Kurds Learn Their Mother Language in Qamishli

Kurdish language courses are organized by several different institutions, including political parties and independent organizations

Abdel Majid is an agricultural engineer whose 50 years and grey hair did not prevent him from sitting next to Bayan, his 18-year-old daughter, at a school desk to learn how to read and write in Kurdish. Like many Syrian Kurds, Abdel Majid can speak his mother tongue, but he does not know its grammatical rules or how to write it. This is due to the Baath Party’s ban on teaching Kurdish and their persecution of those who were teaching or learning it.

 

Since the beginning of the uprising against the regime of President Bashar al-Assad and its waning control over Kurdish areas, Kurdish language courses began spreading all around the city of Qamishli. They are organized by several different institutions, including various Kurdish political parties and independent organizations.

 

However, teaching Kurdish in public schools, which are still managed by the government in Damascus, has not been as easy.

 

The Foundation for Kurdish Language is an institution of the Democratic Society Movement, which is laying the foundation for autonomous rule in Kurdish regions in Syria.

 

During the last academic year, the foundation announced that it will begin teaching Kurdish in Qamishli’s public schools. It has over 200 Kurdish language teachers in Qamishli who work on a voluntary basis. The curriculum taught in these public schools includes books written by Kurdish intellectuals from Syria, Turkey and Iraq.

 

Hasan Abu Jawdi, a spokesperson for the Foundation, said that the foundation took advantage of the government’s small security presence to organize Kurdish language courses for all age groups.

 

“The Democratic Society Movement issued a decision in October 2012 to begin teaching Kurdish in public schools in Kurdish majority areas. We informed the Directorate of Public Education that we will send teachers from the Foundation to begin teaching alongside the official state employees,” he added.

 

According to Abu Jawdi, the public school network in Qamishli is comprised of 50 elementary schools, 20 middle schools and 3 high schools.

 

No sooner had the teaching begun than the Baath party issued a security decision through the directorate to close these schools and to prevent all teachers from working. The Kurdish language teachers nevertheless insisted on continuing to teach, and the foundation recruited university students to teach other subjects.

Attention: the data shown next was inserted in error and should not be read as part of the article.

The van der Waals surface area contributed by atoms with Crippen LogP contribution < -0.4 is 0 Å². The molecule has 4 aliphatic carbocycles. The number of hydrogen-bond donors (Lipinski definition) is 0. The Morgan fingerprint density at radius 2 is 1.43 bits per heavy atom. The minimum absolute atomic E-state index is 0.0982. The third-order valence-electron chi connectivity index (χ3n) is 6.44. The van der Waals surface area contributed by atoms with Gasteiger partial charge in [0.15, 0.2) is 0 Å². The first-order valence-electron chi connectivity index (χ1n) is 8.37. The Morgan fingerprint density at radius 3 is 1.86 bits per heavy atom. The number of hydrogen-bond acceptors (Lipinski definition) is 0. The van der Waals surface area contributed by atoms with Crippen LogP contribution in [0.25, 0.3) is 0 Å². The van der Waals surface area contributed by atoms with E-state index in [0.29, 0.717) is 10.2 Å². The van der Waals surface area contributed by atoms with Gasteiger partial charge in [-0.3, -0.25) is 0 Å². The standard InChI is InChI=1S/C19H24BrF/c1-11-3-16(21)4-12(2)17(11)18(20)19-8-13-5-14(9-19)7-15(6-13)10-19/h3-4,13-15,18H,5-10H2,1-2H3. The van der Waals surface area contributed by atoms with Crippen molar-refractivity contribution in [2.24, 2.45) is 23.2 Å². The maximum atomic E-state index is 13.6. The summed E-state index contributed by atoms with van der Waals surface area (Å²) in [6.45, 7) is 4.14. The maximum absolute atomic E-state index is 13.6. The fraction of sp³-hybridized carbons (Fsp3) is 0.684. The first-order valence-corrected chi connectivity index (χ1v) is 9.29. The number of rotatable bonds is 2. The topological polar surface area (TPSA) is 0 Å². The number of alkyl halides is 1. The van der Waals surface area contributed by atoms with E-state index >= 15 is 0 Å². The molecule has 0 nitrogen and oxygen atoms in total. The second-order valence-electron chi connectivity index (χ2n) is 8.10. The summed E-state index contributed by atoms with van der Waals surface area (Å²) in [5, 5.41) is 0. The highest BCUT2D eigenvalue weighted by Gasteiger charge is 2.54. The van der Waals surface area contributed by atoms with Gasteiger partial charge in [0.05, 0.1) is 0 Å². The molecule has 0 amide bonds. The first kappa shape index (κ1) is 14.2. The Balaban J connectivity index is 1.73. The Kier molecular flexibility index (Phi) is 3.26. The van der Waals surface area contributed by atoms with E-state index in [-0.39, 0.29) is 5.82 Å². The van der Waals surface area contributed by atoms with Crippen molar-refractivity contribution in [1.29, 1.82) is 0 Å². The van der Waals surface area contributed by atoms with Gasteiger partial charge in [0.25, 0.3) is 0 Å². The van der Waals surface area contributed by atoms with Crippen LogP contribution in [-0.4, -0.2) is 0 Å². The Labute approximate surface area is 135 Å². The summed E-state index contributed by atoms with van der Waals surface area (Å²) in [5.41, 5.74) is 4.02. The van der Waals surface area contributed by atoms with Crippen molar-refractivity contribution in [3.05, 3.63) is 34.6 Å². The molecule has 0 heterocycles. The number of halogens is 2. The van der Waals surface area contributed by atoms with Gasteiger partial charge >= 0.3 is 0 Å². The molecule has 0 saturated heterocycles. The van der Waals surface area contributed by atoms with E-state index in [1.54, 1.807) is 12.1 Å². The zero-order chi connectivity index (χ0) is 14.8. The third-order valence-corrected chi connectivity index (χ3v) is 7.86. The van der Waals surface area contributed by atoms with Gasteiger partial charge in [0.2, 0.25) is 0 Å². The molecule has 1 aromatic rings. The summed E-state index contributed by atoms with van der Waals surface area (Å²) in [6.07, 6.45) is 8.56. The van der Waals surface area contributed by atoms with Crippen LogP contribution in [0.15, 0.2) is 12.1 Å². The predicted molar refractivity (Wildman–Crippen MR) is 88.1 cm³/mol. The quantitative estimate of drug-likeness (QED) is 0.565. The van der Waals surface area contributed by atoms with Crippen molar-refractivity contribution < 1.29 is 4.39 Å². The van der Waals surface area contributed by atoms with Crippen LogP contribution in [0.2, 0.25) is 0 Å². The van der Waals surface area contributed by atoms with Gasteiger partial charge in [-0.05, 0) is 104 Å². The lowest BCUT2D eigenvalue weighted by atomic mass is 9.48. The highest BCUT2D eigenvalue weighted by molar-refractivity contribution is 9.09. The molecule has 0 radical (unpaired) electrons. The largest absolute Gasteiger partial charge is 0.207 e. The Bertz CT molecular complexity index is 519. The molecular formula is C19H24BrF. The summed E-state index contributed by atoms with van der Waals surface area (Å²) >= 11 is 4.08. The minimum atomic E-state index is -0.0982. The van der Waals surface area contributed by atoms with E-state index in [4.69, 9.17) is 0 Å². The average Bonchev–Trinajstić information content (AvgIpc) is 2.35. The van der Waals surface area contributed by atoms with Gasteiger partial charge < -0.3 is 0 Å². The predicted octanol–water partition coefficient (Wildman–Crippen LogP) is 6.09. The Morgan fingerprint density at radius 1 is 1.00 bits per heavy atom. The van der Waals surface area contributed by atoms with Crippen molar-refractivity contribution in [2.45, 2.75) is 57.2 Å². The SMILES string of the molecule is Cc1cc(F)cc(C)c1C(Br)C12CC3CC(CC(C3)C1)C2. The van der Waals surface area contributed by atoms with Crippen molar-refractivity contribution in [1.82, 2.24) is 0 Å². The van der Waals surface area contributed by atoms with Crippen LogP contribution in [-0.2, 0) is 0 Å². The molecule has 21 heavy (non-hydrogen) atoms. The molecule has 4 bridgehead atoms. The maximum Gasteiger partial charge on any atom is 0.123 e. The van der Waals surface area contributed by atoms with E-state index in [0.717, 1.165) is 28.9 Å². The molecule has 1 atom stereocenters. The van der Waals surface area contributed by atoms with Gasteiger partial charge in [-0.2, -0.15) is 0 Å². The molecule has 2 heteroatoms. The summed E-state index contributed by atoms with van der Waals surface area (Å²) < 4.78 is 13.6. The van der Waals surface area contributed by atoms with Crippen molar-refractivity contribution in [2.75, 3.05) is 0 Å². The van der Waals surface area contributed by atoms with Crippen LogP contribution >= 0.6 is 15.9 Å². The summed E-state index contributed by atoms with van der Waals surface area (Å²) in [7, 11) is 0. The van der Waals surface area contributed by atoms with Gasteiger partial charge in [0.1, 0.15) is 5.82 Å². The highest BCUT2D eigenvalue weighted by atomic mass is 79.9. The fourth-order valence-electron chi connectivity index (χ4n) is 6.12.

Mahmoud, an engineering student, said that he volunteered to teach mathematics, physics and chemistry during the closure so that children would not be out on the streets.

 

“I believe that it is every person’s right to learn their own language in addition to others,” he said of his support of teaching Kurdish.

 

Zouzan Ahmad, a Kurdish language teacher in the Golan School in Qamishli, said that many Arab parents and even some Kurds did not allow their children to come to school after the Baath party’s decision. Nisreen, a Kurdish mother of three, abided by the Baath’s ban because she opposes the policies of the Democratic Society Movement and its ally the Kurdish Democratic Union Party, known by its Kurdish acronym PYD. According to Zouzan, many Arab parents feared possible security measures that the Baath would take. Nevertheless, she continued to communicate in vain with many Arab parents to convince them to send their children to school despite the closure.

 

Forty five days after the school closure decision, the two sides, the Baath Party and the Directorate of Public Education on the one hand, and the Foundation for Kurdish Language and the Union for Kurdish Teachers on the other, finally reached a compromise. The agreement allowed teachers to go back to work and added mandatory Kurdish classes to the curriculum after reducing the number of music, art, and physical education classes.

 

Hasan Abu Jawdi believes that the government’s retreat from its initial position is due to its fear of creating a conflict with the Democratic Society Movement and the PYD. Arab school administrators refrained from commenting on the agreement.

 

Zouzan Ahmad noted that students are more excited to learn Kurdish than they were last year, particularly after the compromise between the government and the Kurdish parties. She said that even Arab and Christian students of Assyrian and Armenian origin enjoy the classes. Nasser, an Arab child in the third grade, has been learning Kurdish since last year. “I like learning Kurdish so that I can speak with my friends and understand what they are saying,” he said.

 

The Foundation for Kurdish Language is planning a new project to spread Kurdish not just in Qamishli, but in all Kurdish areas in Syria. It announced the establishment of a Kurdish Language Academy in the city to train a large cadre of teachers.

 

 

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